A new study has found that asthma inhalers to have an impact on the lung’s airways, but the relief provided isn't anymore than that achieved with placebos, indicating the power of the mind.
Patients with asthma, clinically stable, reported the same amount of symptom improvement with a placebo inhaler, sham acupuncture, or the use of an Albuterol inhaler. The study was conducted at Harvard University’s Brigham and women's Hospital in Boston, Massachusetts.
The study was composed of 46 asthma patients, randomized, double-blind treatment that was administered in a crossover design during a total of 12 sequential office visits 3 to 7 days apart after a washout. For long and short acting bronchodilators. The non-intervention group acted as a control for the placebo groups, which few prospective studies have tried, the researchers noted.
According to the researchers, the most likely reason for greater effectiveness of the placebo was the expectation of improvement as, "The mere ritual of treatment may affect patients’ self monitoring and subjective experience of the disease," they wrote.
According to Dr. Michael Wechsler, all three were equally better than no treatment with a 21% improvement rate. The findings were reported in the New England Journal of Medicine.
"Placebo effects can be clinically meaningful and currently rival the effects of active medication in patients with asthma," the group concluded in the study.
Yet the results also indicate that doctors need to pay close attention to the objective measurements of asthma control, the researchers noted.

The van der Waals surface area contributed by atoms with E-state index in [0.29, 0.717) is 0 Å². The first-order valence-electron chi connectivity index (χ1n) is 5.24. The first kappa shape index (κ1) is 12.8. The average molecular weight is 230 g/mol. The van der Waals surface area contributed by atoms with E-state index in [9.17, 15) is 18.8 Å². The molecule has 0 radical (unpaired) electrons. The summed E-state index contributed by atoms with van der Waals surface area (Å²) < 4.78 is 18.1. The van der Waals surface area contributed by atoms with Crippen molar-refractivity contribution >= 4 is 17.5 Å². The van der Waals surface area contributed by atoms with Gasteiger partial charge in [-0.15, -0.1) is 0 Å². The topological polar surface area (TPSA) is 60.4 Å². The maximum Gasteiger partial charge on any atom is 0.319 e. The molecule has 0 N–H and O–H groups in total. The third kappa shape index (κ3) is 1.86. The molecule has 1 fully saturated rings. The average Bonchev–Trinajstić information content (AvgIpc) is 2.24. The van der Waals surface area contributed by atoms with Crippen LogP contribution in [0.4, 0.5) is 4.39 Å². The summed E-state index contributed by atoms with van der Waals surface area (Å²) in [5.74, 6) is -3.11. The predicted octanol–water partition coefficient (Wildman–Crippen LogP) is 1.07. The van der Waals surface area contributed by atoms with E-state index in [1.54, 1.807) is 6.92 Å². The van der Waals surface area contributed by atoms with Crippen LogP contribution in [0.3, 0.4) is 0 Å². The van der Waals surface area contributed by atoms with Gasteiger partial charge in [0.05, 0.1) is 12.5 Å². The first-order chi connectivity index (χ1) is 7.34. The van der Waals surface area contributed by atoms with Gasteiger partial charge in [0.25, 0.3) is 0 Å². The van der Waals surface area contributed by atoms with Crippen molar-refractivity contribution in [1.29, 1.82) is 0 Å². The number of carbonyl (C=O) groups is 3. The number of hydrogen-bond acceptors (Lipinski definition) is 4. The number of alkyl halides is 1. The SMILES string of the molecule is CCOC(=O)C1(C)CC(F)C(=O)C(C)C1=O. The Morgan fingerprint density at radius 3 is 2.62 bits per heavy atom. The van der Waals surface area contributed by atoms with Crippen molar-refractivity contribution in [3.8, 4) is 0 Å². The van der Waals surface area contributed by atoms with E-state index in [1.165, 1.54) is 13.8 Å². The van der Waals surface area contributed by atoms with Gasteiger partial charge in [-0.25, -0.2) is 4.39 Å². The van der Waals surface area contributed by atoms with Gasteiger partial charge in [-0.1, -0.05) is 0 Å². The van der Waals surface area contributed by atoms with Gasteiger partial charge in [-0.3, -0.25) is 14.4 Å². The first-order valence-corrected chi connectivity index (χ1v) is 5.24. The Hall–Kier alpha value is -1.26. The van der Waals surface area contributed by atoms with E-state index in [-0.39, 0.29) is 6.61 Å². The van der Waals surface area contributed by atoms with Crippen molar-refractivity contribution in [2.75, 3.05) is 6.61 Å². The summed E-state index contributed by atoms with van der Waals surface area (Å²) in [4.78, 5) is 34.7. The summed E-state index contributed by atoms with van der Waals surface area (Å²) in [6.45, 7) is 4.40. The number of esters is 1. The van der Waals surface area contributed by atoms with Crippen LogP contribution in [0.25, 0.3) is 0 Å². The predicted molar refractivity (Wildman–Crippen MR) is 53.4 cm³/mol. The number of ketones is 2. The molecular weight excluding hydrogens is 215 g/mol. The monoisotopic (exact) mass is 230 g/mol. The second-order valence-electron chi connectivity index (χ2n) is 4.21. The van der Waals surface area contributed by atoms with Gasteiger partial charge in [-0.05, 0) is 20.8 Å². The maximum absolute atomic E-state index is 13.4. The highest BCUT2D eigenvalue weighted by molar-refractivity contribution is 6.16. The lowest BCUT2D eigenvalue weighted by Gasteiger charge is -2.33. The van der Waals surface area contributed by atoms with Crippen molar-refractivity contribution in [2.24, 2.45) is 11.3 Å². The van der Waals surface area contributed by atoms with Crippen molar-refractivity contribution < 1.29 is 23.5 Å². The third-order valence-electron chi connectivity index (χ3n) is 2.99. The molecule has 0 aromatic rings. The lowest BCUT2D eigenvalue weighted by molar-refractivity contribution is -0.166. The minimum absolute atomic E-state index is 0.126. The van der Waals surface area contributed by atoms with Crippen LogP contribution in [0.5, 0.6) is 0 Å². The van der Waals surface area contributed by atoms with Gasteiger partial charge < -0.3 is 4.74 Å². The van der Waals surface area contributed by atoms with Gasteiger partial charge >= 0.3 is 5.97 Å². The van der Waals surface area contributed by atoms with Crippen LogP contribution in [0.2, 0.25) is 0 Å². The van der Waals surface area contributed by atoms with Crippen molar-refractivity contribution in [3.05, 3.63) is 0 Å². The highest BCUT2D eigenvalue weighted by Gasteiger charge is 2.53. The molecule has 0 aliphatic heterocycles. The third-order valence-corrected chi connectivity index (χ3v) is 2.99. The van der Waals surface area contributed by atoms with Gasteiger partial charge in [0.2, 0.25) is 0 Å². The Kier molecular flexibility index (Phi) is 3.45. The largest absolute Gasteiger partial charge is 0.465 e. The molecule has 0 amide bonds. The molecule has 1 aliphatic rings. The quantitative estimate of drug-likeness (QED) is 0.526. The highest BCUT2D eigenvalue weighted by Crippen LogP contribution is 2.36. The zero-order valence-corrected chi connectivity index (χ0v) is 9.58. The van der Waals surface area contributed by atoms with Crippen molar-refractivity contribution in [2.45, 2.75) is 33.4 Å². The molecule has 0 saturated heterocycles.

Patients could not reliably indicate the difference between the effect of the active drug and the fact of the inhaled placebo or sham acupuncture according to the researchers.
Therefore, subjective improvement in asthma should be carefully interpreted and objective outcome should be more heavily relied on for optimal asthma care, the researchers recommended.
But the patients’ subjective experiences are not simply incorrect because they don't match the objective facts of measuring pulmonary function, and actually should trump the doctor's judgment in such some symptom-defined conditions, according to Daniel E. Moerman, Ph.D., of the University of Michigan in Dearborn, argued in an editorial. .
"It is the subjective sometimes that brought these patients to medical care in the first place," he wrote. "They came because they were wheezing and felt suffocated, not because they had reduced FEV1 (a measurement of lung volume).”
He went on to suggest that a treatment should be acceptable as long as it provides significant improvement for the patients, has a reasonable cost, and does not have negative side effects,Over the short or long-term.
Source: New England Journal of Medicine